Numerous non-believers have gone through this sort of thing.  Most of them either cave in emotionally and delude themselves into believing, pretend to conform, or move away.  They usually do this quietly and without involving the authorities--not surprising given that they are usually in a place where even the authorities will approve of their mistreatment.  Because most of the cases involve such quiet resolution, you don't hear much about them unless you go to online chat groups, meetings or conventions of non-believers where some of the victims end up in later years looking for support from the like-minded.  In those places, you will meet many people who have gone through such things.

Every now and then, however, you have a case where the victims were able and willing to fight back.  In such cases, you not only see exactly how the situation will play out and the true motives of the believers, you also get a public record of what happened.  The Smalkowski case is such a case.

The Smalkowskis were new to their small Oklahoma community and that explains both why they fought back and why they were successful.  They simply could not believe that such outrageous things were happening.  They were not inured to this sort of intolerance and pressure.  They had no extended family members in the community who were believers pressuring them to conform or who were subject to outside pressure or blackmail.

(I hate to say it--but it's true--but this also meant that the believers had no spies in the Smalkowski camp.  I will write a post on the nature of the "inquisitiveness" shown by the religious at another time.  But, in short, their nosiness is a form of psychopathic power seeking.  They are digging for dirt to use against others and to make themselves feel superior.)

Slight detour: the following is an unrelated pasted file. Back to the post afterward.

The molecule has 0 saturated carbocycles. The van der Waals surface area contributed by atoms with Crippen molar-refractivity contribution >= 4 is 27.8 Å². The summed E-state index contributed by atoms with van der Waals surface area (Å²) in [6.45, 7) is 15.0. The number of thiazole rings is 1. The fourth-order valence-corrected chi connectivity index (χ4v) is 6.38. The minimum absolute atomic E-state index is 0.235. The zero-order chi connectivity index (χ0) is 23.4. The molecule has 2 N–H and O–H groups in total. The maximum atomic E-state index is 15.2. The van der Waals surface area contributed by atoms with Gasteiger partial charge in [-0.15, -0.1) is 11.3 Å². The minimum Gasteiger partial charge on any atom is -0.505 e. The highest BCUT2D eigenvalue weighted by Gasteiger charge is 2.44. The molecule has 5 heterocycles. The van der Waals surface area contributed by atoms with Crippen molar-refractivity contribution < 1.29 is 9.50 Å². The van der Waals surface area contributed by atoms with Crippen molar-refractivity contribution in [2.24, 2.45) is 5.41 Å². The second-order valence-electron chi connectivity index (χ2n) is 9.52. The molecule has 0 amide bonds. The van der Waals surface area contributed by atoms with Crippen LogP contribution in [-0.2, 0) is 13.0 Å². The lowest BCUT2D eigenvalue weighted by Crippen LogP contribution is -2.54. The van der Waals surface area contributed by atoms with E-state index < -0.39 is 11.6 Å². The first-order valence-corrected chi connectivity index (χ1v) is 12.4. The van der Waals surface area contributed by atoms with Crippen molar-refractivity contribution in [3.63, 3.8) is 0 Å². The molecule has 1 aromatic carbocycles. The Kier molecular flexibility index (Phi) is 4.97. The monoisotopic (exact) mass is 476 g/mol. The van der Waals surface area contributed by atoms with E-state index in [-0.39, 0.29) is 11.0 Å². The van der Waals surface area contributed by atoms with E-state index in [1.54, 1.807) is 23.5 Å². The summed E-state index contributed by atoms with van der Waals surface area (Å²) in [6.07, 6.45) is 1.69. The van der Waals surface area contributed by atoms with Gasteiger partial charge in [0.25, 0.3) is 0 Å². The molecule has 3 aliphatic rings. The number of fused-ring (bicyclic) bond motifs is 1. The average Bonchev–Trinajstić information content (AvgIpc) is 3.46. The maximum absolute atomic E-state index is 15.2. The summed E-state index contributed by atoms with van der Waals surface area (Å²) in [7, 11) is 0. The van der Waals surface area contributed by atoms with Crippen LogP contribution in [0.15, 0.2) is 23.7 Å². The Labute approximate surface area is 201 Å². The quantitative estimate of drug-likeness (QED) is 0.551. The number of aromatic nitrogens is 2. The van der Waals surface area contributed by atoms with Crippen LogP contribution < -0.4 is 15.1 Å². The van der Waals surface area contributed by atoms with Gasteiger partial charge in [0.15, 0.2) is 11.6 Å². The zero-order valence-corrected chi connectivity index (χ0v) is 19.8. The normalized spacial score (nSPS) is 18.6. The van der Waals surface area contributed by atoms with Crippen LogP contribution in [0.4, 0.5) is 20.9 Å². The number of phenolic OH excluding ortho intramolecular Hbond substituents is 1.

The steps in the escalating pressure and abuse that I spoke of above were followed right up to the point of trying to imprison Mr. Smalkowski on false charges.  Don't ever let anyone say that school prayer doesn't force people to pray.  It does, and that is the whole point of it.

One of the things you can say is:

"There is no reason to have organized school prayer EXCEPT to coerce people to conform."

The way the religious lie about this is simply unbelievable.  If Franz Kafka and George Orwell collaborated on a novel it would almost certainly be called "Religion" and it would prominently feature official, public group prayer sessions resulting in the bullying and abuse of anyone who didn't conform combined with outright lies about what was happening.

Wednesday, October 27, 2010

It's a Free Country! Or Is It?

As I mentioned before, the school prayer scenario and numerous other scenarios where believers either force everyone else to declare their religion or at least try to pry it out of them combined with their very often, and sometimes not so subtle, demands that we shut up about our disagreement tells us one thing very clearly:  The believers want us to conform and will accept nothing else. 

In recent years, one hears more and more people saying, in all seriousness, that the U.S. is a "Christian nation".  This is a recent development.  Prior to the last 10 or 15 years, one didn't hear that except perhaps in Western History classes where it was meant explicitly to refer only to the fact that many of the settlers of the U.S. were Christians or from countries in the part of the world considered Christian.  Even in that context, it was unusual to hear such a thing.

What one heard instead, as the commonly accepted characterization of the U.S. was:  This is a free country.

I think it is telling that "this is a free country" has been replaced in the minds of many with "this is a christian nation".  Those who have done this have, unknowingly I suspect, juxtaposed the two choices facing us:  Freedom or theocracy.

Whenever you hear this sort of "christian nation" nonsense, I suggest that you say:

"No.  This is a free country."

You can follow that with this:

"If you don't like living in a free country, perhaps you should leaveThere are many countries that have theocracy instead of freedom.  You should move to one of those."

Moment of Silence